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The President of the Senate
Senate
is a title often given to the presiding officer of a senate, and is the speaker of other assemblies. The senate president often ranks high in a jurisdiction's succession for its top executive office: for example, the President of the Senate of Nigeria
Nigeria
is second in line for succession to the presidency, after only the Vice President of the Federal Republic, while in France, which has no vice president, the Senate
Senate
President is first in line to succeed to the Presidential powers and duties.

Contents

1 Argentina 2 Australia 3 Barbados 4 Belgium 5 Belize 6 Brazil 7 Burundi 8 Cambodia 9 Canada 10 Chile 11 Colombia 12 Fiji 13 Danzig 14 France 15 Germany 16 Italy 17 Liberia 18 Malaysia 19 Mexico 20 Nigeria 21 Peru 22 Philippines 23 Poland 24 Puerto Rico 25 Romania 26 South Africa 27 Spain 28 Sri Lanka 29 Trinidad and Tobago 30 United States

30.1 U.S. state senates

31 Uruguay 32 See also 33 References

Argentina[edit] The Argentine Senate
Senate
is presided over by the Vice-President of the Republic, currently Gabriela Michetti. This was a recent expansion of the Vice-President's powers introduced as part of the 1994 constitutional amendments (Constitution, Art. 57). The Vice-President may only cast a vote to break a tied Senate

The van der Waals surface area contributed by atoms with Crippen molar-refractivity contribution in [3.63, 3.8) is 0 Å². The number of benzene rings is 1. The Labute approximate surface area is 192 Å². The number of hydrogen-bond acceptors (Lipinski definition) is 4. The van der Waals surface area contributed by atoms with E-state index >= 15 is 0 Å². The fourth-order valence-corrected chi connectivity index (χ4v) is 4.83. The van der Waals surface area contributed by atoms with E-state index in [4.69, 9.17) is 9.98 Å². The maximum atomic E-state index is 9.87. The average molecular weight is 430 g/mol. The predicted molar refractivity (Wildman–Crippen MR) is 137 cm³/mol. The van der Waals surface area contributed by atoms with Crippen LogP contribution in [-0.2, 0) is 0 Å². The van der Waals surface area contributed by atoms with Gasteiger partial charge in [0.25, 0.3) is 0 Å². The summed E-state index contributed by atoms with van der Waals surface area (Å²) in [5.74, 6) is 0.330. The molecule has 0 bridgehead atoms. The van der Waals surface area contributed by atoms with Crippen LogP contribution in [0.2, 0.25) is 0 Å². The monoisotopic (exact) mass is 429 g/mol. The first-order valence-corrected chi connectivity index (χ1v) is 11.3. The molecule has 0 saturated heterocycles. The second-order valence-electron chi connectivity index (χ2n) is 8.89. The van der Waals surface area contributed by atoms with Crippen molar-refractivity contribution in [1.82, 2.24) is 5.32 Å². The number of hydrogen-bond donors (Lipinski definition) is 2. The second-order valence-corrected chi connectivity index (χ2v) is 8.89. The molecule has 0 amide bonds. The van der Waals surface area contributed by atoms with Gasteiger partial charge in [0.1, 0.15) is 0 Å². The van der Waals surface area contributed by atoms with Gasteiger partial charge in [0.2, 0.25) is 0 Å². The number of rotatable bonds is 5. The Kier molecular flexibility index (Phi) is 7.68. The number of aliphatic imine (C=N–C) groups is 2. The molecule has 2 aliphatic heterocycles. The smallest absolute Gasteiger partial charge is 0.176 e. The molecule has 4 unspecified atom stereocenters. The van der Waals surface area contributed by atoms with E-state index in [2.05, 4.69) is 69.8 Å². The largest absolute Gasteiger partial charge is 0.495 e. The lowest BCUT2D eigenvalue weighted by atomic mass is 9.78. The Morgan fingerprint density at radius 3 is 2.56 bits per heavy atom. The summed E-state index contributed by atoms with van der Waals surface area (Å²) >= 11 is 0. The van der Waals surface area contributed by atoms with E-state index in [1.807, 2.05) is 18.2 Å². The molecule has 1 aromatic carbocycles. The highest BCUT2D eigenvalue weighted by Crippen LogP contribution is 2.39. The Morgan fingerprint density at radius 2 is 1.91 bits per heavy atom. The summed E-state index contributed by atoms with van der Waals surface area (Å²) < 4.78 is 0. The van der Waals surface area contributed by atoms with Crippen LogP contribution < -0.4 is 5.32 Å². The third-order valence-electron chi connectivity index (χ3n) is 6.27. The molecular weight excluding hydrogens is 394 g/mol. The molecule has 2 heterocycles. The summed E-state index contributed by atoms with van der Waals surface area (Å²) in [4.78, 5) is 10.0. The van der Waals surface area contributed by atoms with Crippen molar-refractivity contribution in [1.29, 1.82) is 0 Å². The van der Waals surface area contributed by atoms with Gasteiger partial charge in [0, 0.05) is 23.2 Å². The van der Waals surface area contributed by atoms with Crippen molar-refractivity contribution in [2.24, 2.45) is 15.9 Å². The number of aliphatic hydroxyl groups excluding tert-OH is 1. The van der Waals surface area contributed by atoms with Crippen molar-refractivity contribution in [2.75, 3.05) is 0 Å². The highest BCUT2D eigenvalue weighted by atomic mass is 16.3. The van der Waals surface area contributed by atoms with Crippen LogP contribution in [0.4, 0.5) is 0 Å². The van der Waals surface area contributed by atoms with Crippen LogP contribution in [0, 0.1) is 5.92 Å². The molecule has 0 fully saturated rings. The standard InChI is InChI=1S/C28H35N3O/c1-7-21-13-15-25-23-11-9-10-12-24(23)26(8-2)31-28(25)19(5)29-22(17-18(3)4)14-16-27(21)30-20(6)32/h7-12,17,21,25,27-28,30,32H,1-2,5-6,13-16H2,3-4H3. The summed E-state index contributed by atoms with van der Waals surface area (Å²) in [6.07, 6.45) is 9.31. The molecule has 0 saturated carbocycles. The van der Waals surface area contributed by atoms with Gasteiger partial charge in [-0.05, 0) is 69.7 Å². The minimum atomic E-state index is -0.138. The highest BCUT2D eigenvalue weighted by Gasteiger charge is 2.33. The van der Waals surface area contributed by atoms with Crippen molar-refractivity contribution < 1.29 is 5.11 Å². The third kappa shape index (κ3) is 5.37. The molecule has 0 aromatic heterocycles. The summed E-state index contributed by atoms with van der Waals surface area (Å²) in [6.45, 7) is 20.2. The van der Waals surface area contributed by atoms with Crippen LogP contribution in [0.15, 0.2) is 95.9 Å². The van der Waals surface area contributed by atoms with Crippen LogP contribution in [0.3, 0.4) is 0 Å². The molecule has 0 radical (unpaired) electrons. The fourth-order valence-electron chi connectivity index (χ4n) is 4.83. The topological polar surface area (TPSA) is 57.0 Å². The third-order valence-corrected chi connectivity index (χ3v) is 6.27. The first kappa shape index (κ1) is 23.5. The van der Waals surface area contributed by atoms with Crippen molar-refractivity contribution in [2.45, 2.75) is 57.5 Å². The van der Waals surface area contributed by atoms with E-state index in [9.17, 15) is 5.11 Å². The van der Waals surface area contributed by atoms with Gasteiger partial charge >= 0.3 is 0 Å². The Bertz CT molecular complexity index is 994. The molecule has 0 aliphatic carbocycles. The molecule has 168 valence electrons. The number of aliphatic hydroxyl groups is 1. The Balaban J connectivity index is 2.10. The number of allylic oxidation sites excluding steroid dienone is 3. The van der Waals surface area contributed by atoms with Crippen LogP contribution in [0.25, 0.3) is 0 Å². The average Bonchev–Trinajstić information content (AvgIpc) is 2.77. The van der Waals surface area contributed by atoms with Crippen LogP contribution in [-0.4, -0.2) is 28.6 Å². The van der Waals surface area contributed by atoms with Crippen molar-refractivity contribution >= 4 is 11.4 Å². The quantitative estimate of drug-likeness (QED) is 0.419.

Senate
vote. Australia[edit] Main article: President of the Australian Senate The President of the Australian Senate
Senate
is a senator, traditionally a member of the governing party or coalition, elected by the Senate
Senate
at the beginning of each parliament as the first item of business. They are assisted by a Deputy President who is traditionally a member of the largest opposition party.[1] The current president is Scott Ryan, a Liberal senator from Victoria, who has held the office since 13 November 2017.[2] Barbados[edit] Main article: List of Presidents of the Senate
Senate
of Barbados At the start of every parliamentary session, the Senate
Senate
of Barbados elects a President and a Vice President, neither of whom may be ministers or parliamentary secretaries. Prior to the January 2008 general election, the positions were held by Sir Fred Gollop and Dame Patricia Symmonds.

Belgium[edit] Main article: Belgian Senate
Senate
§ Officers See also: List of Presidents of the Belgian Senate The presiding officer of the Belgian Senate
Senate
is elected by the senators at the beginning of each parliamentary term. The President of the Senate
Senate
is customarily a member of a majority party with a great deal of political experience. The president presides over the plenary assembly of the Senate, guides and controls debates in the assembly, is responsible for ensuring the democratic functioning of the Senate, maintains order and security in the assembly and for enforcing the Rules of the Senate, and represents the Senate
Senate
at both the national (to the other institutions) and the international level. The President of the Senate, together with the President of the Chamber of Representatives, ranks immediately behind the King in the order of precedence. The elder of the two takes the second place in the order of precedence. The Presidents of the Senate